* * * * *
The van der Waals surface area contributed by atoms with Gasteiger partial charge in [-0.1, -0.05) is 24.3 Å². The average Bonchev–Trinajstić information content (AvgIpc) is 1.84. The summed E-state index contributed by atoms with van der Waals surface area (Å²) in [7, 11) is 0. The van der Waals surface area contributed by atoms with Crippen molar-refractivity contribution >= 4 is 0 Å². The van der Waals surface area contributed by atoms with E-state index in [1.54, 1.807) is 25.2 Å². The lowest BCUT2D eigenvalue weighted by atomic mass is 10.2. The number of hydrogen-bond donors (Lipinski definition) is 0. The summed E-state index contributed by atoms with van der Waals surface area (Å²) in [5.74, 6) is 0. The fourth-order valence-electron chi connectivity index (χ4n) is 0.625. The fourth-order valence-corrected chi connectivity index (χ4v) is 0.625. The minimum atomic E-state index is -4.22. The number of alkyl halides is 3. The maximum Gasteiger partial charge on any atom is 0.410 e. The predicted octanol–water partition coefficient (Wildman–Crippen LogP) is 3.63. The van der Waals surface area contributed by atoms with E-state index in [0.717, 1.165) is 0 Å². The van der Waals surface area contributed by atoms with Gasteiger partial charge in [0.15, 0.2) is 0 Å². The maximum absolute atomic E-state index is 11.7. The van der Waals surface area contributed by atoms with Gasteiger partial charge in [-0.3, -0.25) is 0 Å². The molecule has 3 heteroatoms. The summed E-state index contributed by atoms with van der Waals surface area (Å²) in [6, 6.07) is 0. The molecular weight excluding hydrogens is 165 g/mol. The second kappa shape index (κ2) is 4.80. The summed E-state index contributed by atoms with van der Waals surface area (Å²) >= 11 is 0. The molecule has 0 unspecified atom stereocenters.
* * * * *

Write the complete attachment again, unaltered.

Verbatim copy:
The van der Waals surface area contributed by atoms with Gasteiger partial charge in [-0.1, -0.05) is 24.3 Å². The average Bonchev–Trinajstić information content (AvgIpc) is 1.84. The summed E-state index contributed by atoms with van der Waals surface area (Å²) in [7, 11) is 0. The van der Waals surface area contributed by atoms with Crippen molar-refractivity contribution >= 4 is 0 Å². The van der Waals surface area contributed by atoms with E-state index in [1.54, 1.807) is 25.2 Å². The lowest BCUT2D eigenvalue weighted by atomic mass is 10.2. The number of hydrogen-bond donors (Lipinski definition) is 0. The summed E-state index contributed by atoms with van der Waals surface area (Å²) in [5.74, 6) is 0. The fourth-order valence-electron chi connectivity index (χ4n) is 0.625. The fourth-order valence-corrected chi connectivity index (χ4v) is 0.625. The minimum atomic E-state index is -4.22. The number of alkyl halides is 3. The maximum Gasteiger partial charge on any atom is 0.410 e. The predicted octanol–water partition coefficient (Wildman–Crippen LogP) is 3.63. The van der Waals surface area contributed by atoms with E-state index in [0.717, 1.165) is 0 Å². The van der Waals surface area contributed by atoms with Gasteiger partial charge in [0.15, 0.2) is 0 Å². The maximum absolute atomic E-state index is 11.7. The van der Waals surface area contributed by atoms with Gasteiger partial charge in [-0.3, -0.25) is 0 Å². The molecule has 3 heteroatoms. The summed E-state index contributed by atoms with van der Waals surface area (Å²) in [6, 6.07) is 0. The molecular weight excluding hydrogens is 165 g/mol. The second kappa shape index (κ2) is 4.80. The summed E-state index contributed by atoms with van der Waals surface area (Å²) >= 11 is 0. The molecule has 0 unspecified atom stereocenters.